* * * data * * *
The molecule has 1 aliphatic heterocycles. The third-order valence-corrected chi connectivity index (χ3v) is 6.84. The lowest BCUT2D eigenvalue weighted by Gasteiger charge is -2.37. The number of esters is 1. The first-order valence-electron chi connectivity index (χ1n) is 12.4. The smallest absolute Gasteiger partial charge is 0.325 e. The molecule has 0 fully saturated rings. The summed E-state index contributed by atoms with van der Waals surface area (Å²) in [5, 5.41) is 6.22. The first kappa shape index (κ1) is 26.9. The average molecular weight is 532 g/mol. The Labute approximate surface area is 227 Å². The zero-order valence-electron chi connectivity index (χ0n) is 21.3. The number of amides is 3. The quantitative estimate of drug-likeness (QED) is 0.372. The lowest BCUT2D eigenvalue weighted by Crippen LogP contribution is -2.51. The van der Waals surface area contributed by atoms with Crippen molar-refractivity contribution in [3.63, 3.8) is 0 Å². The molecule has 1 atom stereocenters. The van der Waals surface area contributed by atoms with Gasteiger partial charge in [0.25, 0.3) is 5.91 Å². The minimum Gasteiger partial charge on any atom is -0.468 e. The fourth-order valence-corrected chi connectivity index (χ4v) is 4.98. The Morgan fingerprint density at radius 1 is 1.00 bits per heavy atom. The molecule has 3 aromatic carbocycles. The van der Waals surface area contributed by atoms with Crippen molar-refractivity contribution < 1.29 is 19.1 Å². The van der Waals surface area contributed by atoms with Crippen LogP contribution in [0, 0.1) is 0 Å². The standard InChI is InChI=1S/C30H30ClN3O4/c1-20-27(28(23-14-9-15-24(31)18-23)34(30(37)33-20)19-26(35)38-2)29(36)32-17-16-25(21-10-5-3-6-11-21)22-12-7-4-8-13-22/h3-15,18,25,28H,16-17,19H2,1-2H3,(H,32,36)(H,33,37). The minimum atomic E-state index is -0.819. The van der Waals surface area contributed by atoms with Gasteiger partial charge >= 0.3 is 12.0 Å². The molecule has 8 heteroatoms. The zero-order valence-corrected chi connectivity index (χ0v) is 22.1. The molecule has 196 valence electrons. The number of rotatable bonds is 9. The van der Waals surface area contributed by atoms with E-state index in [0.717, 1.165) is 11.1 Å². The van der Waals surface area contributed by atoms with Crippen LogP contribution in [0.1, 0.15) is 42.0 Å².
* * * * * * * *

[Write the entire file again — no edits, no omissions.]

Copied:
The molecule has 1 aliphatic heterocycles. The third-order valence-corrected chi connectivity index (χ3v) is 6.84. The lowest BCUT2D eigenvalue weighted by Gasteiger charge is -2.37. The number of esters is 1. The first-order valence-electron chi connectivity index (χ1n) is 12.4. The smallest absolute Gasteiger partial charge is 0.325 e. The molecule has 0 fully saturated rings. The summed E-state index contributed by atoms with van der Waals surface area (Å²) in [5, 5.41) is 6.22. The first kappa shape index (κ1) is 26.9. The average molecular weight is 532 g/mol. The Labute approximate surface area is 227 Å². The zero-order valence-electron chi connectivity index (χ0n) is 21.3. The number of amides is 3. The quantitative estimate of drug-likeness (QED) is 0.372. The lowest BCUT2D eigenvalue weighted by Crippen LogP contribution is -2.51. The van der Waals surface area contributed by atoms with Crippen molar-refractivity contribution in [3.63, 3.8) is 0 Å². The molecule has 1 atom stereocenters. The van der Waals surface area contributed by atoms with Gasteiger partial charge in [0.25, 0.3) is 5.91 Å². The minimum Gasteiger partial charge on any atom is -0.468 e. The fourth-order valence-corrected chi connectivity index (χ4v) is 4.98. The Morgan fingerprint density at radius 1 is 1.00 bits per heavy atom. The molecule has 3 aromatic carbocycles. The van der Waals surface area contributed by atoms with Crippen molar-refractivity contribution < 1.29 is 19.1 Å². The van der Waals surface area contributed by atoms with Crippen LogP contribution in [0, 0.1) is 0 Å². The standard InChI is InChI=1S/C30H30ClN3O4/c1-20-27(28(23-14-9-15-24(31)18-23)34(30(37)33-20)19-26(35)38-2)29(36)32-17-16-25(21-10-5-3-6-11-21)22-12-7-4-8-13-22/h3-15,18,25,28H,16-17,19H2,1-2H3,(H,32,36)(H,33,37). The minimum atomic E-state index is -0.819. The van der Waals surface area contributed by atoms with Gasteiger partial charge >= 0.3 is 12.0 Å². The molecule has 8 heteroatoms. The zero-order valence-corrected chi connectivity index (χ0v) is 22.1. The molecule has 196 valence electrons. The number of rotatable bonds is 9. The van der Waals surface area contributed by atoms with E-state index in [0.717, 1.165) is 11.1 Å². The van der Waals surface area contributed by atoms with Crippen LogP contribution in [0.1, 0.15) is 42.0 Å².